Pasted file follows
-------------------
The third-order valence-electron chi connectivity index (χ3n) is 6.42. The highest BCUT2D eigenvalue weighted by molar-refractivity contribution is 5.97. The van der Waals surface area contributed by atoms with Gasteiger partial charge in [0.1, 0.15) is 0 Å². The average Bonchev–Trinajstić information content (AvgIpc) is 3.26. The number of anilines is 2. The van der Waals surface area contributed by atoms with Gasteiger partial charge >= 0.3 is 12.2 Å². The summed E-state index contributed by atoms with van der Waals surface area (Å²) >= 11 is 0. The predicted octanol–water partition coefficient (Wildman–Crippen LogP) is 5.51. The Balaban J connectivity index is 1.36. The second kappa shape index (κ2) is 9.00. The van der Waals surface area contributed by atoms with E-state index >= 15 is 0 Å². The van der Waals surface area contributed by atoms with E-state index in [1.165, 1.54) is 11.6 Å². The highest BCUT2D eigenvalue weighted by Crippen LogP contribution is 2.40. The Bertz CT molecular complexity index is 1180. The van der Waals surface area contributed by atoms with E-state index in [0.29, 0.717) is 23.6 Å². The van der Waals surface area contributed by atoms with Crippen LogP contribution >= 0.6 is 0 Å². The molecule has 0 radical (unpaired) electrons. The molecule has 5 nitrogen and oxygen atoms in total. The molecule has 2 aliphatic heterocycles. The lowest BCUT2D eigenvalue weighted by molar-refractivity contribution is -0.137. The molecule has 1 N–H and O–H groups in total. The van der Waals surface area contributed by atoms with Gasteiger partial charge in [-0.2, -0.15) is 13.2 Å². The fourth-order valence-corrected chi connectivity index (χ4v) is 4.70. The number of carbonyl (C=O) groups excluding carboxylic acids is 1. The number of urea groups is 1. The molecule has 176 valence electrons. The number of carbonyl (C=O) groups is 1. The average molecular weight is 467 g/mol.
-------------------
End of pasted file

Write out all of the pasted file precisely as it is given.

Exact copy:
The third-order valence-electron chi connectivity index (χ3n) is 6.42. The highest BCUT2D eigenvalue weighted by molar-refractivity contribution is 5.97. The van der Waals surface area contributed by atoms with Gasteiger partial charge in [0.1, 0.15) is 0 Å². The average Bonchev–Trinajstić information content (AvgIpc) is 3.26. The number of anilines is 2. The van der Waals surface area contributed by atoms with Gasteiger partial charge >= 0.3 is 12.2 Å². The summed E-state index contributed by atoms with van der Waals surface area (Å²) >= 11 is 0. The predicted octanol–water partition coefficient (Wildman–Crippen LogP) is 5.51. The Balaban J connectivity index is 1.36. The second kappa shape index (κ2) is 9.00. The van der Waals surface area contributed by atoms with E-state index >= 15 is 0 Å². The van der Waals surface area contributed by atoms with E-state index in [1.165, 1.54) is 11.6 Å². The highest BCUT2D eigenvalue weighted by Crippen LogP contribution is 2.40. The Bertz CT molecular complexity index is 1180. The van der Waals surface area contributed by atoms with E-state index in [0.29, 0.717) is 23.6 Å². The van der Waals surface area contributed by atoms with Crippen LogP contribution >= 0.6 is 0 Å². The molecule has 0 radical (unpaired) electrons. The molecule has 5 nitrogen and oxygen atoms in total. The molecule has 2 aliphatic heterocycles. The lowest BCUT2D eigenvalue weighted by molar-refractivity contribution is -0.137. The molecule has 1 N–H and O–H groups in total. The van der Waals surface area contributed by atoms with Gasteiger partial charge in [-0.2, -0.15) is 13.2 Å². The fourth-order valence-corrected chi connectivity index (χ4v) is 4.70. The number of carbonyl (C=O) groups excluding carboxylic acids is 1. The number of urea groups is 1. The molecule has 176 valence electrons. The number of carbonyl (C=O) groups is 1. The average molecular weight is 467 g/mol.